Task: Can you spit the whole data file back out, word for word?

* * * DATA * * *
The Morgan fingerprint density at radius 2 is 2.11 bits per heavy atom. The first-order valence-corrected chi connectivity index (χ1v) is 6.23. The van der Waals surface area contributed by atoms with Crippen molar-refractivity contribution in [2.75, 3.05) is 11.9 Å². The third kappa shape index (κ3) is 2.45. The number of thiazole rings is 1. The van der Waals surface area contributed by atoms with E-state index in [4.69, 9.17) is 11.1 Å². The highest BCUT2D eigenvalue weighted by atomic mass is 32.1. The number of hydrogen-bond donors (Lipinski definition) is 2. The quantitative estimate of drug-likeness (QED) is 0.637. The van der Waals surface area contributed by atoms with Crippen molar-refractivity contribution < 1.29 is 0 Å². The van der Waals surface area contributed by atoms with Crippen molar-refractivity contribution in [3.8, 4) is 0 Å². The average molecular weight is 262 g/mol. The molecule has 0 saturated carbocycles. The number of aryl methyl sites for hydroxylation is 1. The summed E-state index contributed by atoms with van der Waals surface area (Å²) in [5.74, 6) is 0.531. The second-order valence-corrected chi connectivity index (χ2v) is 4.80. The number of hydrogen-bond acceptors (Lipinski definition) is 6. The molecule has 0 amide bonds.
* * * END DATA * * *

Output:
The Morgan fingerprint density at radius 2 is 2.11 bits per heavy atom. The first-order valence-corrected chi connectivity index (χ1v) is 6.23. The van der Waals surface area contributed by atoms with Crippen molar-refractivity contribution in [2.75, 3.05) is 11.9 Å². The third kappa shape index (κ3) is 2.45. The number of thiazole rings is 1. The van der Waals surface area contributed by atoms with E-state index in [4.69, 9.17) is 11.1 Å². The highest BCUT2D eigenvalue weighted by atomic mass is 32.1. The number of hydrogen-bond donors (Lipinski definition) is 2. The quantitative estimate of drug-likeness (QED) is 0.637. The van der Waals surface area contributed by atoms with Crippen molar-refractivity contribution < 1.29 is 0 Å². The van der Waals surface area contributed by atoms with Crippen molar-refractivity contribution in [3.8, 4) is 0 Å². The average molecular weight is 262 g/mol. The molecule has 0 saturated carbocycles. The number of aryl methyl sites for hydroxylation is 1. The summed E-state index contributed by atoms with van der Waals surface area (Å²) in [5.74, 6) is 0.531. The second-order valence-corrected chi connectivity index (χ2v) is 4.80. The number of hydrogen-bond acceptors (Lipinski definition) is 6. The molecule has 0 amide bonds.